50 Shades of Nay: The Media’s Role in Romanticizing Abuse

by CrazyBrazy on April 23, 2017 - 4:10pm

            Whether it’s by a premium streaming service, television, online, or in theatres, people are consuming hours upon hours of television and film. These videos, episodes, series, and movies, are not always suited for all audiences. The question remains whether some should not be suited for any audience at all. Very few people would argue against the idea that domestic violence is wrong. The ethical dilemma lies in deciding whether these strong, hyper-masculine characters in the media are every man and woman’s dream, or are they actually romanticized abusers. The argument for these men and their relationships being seen ethically as good for all couples is dismissed by virtue ethics. Anger, jealousy, possessiveness, unkindness, wrath, lust, and many more traits associated with these hyper-masculine characters are all considered vices. Whilst the argument that romanticized abuse is wrong is supported by the virtues of spreading honesty to the public, a righteousness to protect those abused, a courtesy to those having dealt with abuse, and many others. Romanticized abuse is wrong, and leads to a mislead public. These abusers are clearly seen and modelled in the Fifty Shades (Universal Pictures) franchise, as well as pornography, which then aids in creating toxic relationships that are hard to leave.

            Christian Grey, and his love interest, Anastasia Steele hold an abusive relationship that is romanticized and fetishized. He disregards her wishes, forces himself upon her, and tracks her every move. “He is obsessed with her, […]  in a way that makes the [viewer] wish they were her. Here is a man who can have any woman he wants and he chose [her]. [The] average woman […] might be able to imagine herself finding her own Christian Grey” (Brockway). The fact that his approval is lusted after, even after disregarding her right to privacy and an opinion, is quite alarming. Anastasia’s disempowerment as a person and entrapment within the relationship is clearly seen when she begins to distance herself from her loved ones, and hides information about where she is to avoid the wrath of her lover (Brockway). This is clearly not the making of a healthy relationship, and to dream to be with or like a man like Christian Grey, is to wish to be a part of an abusive, controlling relationship. This being the summum bonum, teleogically speaking, it is immoral to continue to publicize these romanticized wrong-doers.

            Pornography is not representative of what sex truly is. The angles, scenes, positions, and dialogue are all meant to cater to the objectifying nature of the production. The moral ambiguousness of pornography does not lay solely on the rape scenes or fetishes of that sort. It lies in pornography itself. Even in the most regular of films, violence is romanticized. In the majority of scenes, men are in control, and women are simply there for their pleasure. The enhancements done to these women’s bodies, whether through surgery, or digitally create a false sense of beauty for the consumers. “The porn-brained man also pushes his woman into doing things she’s not very comfortable with, seeking to act out the exotic scenes he’s seen on film” (McKay, Brett & Kate). Paired with other forms of romanticized abuse, these situations may just appear to be normal. This poses a problem, as pornography begins to replace the true nature of sex. When pornography begins to intertwine itself within relationships, “the highly romanticized nature of [the] courtship encourages partners to stay together despite highly negative interaction patterns” (Lloyd 14). Meaning that even if one partner feels that they are not happy, they believe that what they are feeling is simply natural, and part of what a true relationship is like.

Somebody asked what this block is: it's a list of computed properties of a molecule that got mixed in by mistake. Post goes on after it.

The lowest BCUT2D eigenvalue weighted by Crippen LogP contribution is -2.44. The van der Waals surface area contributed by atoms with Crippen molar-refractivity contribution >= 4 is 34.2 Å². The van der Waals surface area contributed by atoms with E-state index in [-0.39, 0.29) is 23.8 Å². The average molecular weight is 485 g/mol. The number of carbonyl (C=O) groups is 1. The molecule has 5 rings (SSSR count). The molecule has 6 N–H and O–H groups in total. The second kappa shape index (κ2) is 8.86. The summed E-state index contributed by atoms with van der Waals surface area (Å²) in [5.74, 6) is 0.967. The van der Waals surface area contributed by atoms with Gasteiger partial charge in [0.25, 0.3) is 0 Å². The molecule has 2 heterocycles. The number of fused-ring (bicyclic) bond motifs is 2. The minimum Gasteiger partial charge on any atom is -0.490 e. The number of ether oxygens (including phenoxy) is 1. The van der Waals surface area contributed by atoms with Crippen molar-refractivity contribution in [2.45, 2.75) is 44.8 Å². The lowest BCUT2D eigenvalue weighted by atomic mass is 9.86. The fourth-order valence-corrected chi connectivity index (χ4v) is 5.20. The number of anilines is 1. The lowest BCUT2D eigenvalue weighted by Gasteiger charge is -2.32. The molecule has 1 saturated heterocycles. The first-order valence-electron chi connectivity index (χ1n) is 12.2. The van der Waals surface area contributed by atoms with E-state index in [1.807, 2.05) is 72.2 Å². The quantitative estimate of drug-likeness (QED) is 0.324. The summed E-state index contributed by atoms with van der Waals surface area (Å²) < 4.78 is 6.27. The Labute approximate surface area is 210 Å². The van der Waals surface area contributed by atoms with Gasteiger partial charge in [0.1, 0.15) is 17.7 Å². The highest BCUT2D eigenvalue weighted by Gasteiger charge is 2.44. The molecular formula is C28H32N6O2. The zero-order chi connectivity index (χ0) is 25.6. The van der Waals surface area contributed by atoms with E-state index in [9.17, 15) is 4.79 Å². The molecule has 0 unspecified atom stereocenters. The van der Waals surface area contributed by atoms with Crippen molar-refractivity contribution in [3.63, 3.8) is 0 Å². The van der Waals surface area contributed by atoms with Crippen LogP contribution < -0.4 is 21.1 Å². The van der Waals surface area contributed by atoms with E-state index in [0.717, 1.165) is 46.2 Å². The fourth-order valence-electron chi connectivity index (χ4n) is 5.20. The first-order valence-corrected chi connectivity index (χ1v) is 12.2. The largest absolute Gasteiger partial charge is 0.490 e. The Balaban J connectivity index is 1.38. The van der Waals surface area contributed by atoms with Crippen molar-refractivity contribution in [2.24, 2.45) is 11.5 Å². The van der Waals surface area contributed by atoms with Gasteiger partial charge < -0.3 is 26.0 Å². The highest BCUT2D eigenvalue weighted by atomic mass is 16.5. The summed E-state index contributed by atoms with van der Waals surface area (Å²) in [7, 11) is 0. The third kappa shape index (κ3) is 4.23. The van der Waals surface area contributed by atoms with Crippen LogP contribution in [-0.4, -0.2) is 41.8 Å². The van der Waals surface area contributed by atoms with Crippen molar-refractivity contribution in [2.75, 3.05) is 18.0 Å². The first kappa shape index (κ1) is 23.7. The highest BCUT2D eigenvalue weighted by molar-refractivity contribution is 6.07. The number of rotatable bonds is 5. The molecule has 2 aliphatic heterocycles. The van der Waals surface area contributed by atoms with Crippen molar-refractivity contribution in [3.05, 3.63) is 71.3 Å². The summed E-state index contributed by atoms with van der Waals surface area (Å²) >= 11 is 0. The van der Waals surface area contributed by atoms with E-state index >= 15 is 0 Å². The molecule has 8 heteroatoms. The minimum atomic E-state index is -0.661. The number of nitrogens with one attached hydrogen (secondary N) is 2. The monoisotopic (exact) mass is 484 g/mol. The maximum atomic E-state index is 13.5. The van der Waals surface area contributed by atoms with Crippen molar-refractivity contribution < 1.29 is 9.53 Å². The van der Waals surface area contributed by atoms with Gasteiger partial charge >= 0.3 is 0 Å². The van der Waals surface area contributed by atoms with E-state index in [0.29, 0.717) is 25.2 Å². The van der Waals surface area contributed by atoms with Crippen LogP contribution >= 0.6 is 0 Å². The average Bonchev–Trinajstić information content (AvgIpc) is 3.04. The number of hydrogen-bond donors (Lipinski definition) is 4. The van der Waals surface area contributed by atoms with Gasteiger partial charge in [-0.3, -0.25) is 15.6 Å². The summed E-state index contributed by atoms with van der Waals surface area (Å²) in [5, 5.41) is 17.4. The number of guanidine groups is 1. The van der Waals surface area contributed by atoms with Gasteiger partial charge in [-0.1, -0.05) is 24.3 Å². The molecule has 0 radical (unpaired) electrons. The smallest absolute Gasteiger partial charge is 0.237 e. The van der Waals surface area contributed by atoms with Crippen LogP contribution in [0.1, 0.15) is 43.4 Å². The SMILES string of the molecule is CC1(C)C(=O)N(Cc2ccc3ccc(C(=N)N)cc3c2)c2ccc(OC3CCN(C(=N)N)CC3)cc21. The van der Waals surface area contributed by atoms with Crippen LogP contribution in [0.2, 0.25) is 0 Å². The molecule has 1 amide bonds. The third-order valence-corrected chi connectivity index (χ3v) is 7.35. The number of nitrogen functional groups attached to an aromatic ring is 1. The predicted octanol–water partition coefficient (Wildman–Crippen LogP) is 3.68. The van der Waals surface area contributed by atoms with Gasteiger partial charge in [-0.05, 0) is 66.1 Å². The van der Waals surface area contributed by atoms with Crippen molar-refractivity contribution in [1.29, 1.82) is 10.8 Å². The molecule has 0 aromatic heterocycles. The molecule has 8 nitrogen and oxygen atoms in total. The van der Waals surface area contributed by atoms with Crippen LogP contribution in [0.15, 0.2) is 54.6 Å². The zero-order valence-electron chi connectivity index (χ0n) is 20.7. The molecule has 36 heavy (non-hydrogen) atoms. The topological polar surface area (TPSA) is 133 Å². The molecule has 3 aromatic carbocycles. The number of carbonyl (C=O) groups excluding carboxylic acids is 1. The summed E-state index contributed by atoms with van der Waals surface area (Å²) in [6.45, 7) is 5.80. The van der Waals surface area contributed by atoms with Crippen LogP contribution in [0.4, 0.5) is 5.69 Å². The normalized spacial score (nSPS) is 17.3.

It is easy to put the blame on the victims, in saying they should be aware of their situations and seek help. However, it is easier said than done. Any form of abuse takes a toll on the mind and soul. The abused begin to feel worthless. This is the case for “battered women [who] are characterized by ‘learned helplessness,’ where abused [women] begin to learn what is going to happen to them through the cycle of violence, but become unable or unwilling to leave an abusive [relationship]” (Bowlus, Audra J. & Shannon Seitz 1113). The media is definitely not solely to blame, but romanticizing these relationships aids in misinterpreting abuse as tough love. It poses a problem for those involved, and those who are looking in. If the media portrays an obsessive, jealous, and overprotective boyfriend as cute, a group of friends will not attempt to intervene as easily. If their friend would approach them, they could potentially tell them they are looking into it too much, and they should be grateful their boyfriend is that invested.